During the last year anxiety and depression, levels have reached an all-time high for teenagers. Now one in three teenagers deals with anxiety. This significant figure is due to the Covid-19 lockdown that has caused schools to close, social interaction to stop, and days to become unstructured. Schools and counselors around the country have been dealing with this issue all year; trying to find ways to ensure students’ mental health is okay while also adhering to the CDC regulations has been tough. After talking with my own school counselor about mental health precautions our school is taking, it was made clear to me all the zoom programming the school was created to foster some sort of connection. The school has had info sessions for parents to help their children, school sports have become available, and the counselor is always available to talk to students. While these all help students who are at higher risk stay engaged and connected to the community, there is still a lot of stress each high school student is facing right now between getting homework done, and trying not to get the virus. I think high school students would benefit from a self-guided meditation practice that could be done anonymously but would help give students time to be mindful, grateful, and relax. Studies have shown that meditational breathing is a great way to reduce stress and center our minds on our senses as opposed to our thoughts. This practice of mindfulness is linked to having greater overall wellbeing, body awareness, and emotional awareness which builds resilience overall.
What We Know About Teen Anxiety:
Anxiety levels among teenagers have been skyrocketing within the last few to a point of concern for many doctors and psychologists. Studies have shown that in the year 2000 28% of students dealt with anxiety, however that figure rose to 41% of teens in 2016. In a study done this year, parents were asked if they had noticed their teen’s mental health worsen during the pandemic, 46% responded yes. Anxiety rates have risen because teens feel a greater pressure to become overly involved in school, social life, and extracurricular. Social media has also increased stress because it means people can continue to be in contact with you after school- wethers it’s bullying or seeing the perfect aspects of other people’s lives. The pandemic has caused forced isolation, no school schedule, and no activities, which is dangerous for teens who are at high risk.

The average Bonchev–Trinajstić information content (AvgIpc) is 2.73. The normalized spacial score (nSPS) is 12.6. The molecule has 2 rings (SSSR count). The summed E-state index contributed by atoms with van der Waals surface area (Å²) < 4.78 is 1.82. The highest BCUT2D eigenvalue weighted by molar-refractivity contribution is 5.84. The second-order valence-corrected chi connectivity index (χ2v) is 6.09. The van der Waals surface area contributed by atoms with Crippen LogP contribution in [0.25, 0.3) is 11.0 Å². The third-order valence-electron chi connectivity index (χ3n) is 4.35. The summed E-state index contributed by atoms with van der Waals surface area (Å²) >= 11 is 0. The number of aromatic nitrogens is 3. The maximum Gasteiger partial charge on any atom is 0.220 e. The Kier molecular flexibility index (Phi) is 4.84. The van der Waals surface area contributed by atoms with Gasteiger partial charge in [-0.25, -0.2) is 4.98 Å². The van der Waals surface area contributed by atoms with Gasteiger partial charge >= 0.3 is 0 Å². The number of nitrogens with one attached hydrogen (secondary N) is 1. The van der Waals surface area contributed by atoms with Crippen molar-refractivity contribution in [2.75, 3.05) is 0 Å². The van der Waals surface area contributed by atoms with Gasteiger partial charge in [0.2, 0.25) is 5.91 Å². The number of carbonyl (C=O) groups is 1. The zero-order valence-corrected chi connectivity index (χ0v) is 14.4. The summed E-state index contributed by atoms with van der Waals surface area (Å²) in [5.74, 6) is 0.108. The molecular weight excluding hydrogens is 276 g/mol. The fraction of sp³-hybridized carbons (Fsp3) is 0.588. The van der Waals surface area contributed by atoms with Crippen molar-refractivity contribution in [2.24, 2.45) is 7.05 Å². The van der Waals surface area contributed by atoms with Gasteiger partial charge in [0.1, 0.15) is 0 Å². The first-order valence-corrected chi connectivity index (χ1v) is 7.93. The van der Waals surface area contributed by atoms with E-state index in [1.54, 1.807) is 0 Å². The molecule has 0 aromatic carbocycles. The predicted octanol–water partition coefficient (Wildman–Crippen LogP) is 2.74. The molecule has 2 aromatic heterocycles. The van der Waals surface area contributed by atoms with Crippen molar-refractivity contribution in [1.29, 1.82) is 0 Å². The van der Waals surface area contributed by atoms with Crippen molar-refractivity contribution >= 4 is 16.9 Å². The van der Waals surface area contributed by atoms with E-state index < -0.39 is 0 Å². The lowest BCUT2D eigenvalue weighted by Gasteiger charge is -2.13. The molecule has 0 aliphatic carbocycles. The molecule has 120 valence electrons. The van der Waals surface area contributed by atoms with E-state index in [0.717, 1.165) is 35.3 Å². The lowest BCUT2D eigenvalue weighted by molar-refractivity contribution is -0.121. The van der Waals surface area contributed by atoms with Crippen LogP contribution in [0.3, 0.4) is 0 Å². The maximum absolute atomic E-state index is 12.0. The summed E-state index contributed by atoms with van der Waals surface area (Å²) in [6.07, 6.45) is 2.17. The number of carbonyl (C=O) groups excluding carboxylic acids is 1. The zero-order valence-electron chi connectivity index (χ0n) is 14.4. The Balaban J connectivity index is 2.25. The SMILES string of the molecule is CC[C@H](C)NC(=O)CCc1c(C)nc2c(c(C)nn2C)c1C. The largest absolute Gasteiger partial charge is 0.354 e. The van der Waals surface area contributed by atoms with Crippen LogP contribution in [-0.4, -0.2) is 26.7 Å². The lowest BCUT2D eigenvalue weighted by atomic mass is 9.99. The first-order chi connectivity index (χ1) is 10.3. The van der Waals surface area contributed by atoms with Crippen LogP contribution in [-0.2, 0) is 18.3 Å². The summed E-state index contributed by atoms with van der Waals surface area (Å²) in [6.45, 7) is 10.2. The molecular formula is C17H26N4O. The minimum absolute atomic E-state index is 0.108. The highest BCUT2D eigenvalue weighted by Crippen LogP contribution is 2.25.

My solution for maintaining the mental health of teens, and helping them destress is mindfulness practices. This will give them a space to work through their stress and learn how to deal with it in other situations. There is a lot of research that suggests mindfulness meditation practices are both relaxing and build mental resilience. Mindfulness practices give people a space to slow down, be present in the moment, and confront any emotions that come up. This gives participants a space to deal with any negative emotions in a guided way that gives them the tools to destress or work through the emotion. The techniques that participants learn in mindfulness practices can then be applied when negative emotions come up in other areas of life, building overall emotional resilience.
Self Guided Meditation:
- Perform this practice outside if possible
- Research shows that people who spend more time in nature have decreased depression and increased nervous system function. The fresh air is also very relaxing.
- Start off by gaining control of your breath by breathing in four counts, holding it for four counts, and breathing out for four counts.
- Body scan: focus on one part of the body at a time, starting with the head and moving down to your toes. Notice if you hold any tension in that area, why might that be, try to release the tension, do you feel a difference?
- Strong emotions tend to affect our bodies physically like a knotted stomach or difficulty breathing. This practice increases body awareness by noticing where we hold tension and what emotion is causing it.
Future Goals For Decreasing Anxiety in Teens:
Practicing mindfulness has great physiological and mental benefits that help us learn how to manage stress and other negative emotions. This practice is crucial for teens right now that are struggling with increased stress and an inability to deal with it. I think a positive next step is to have schools integrate mindfulness practice into the school day. The practice could be first thing in the morning and last for only about 5 minutes, but I think this would be a great way for students to start their school day. There is always a lot of stress going into school, so having this practice before classes start would be a good way to center students’ minds, destress, and prepare for learning.
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Thank you for reading about my project! I hope this inspires you to practice mindfulness in the future. I would love to hear your thoughts and constructive feedback about my project!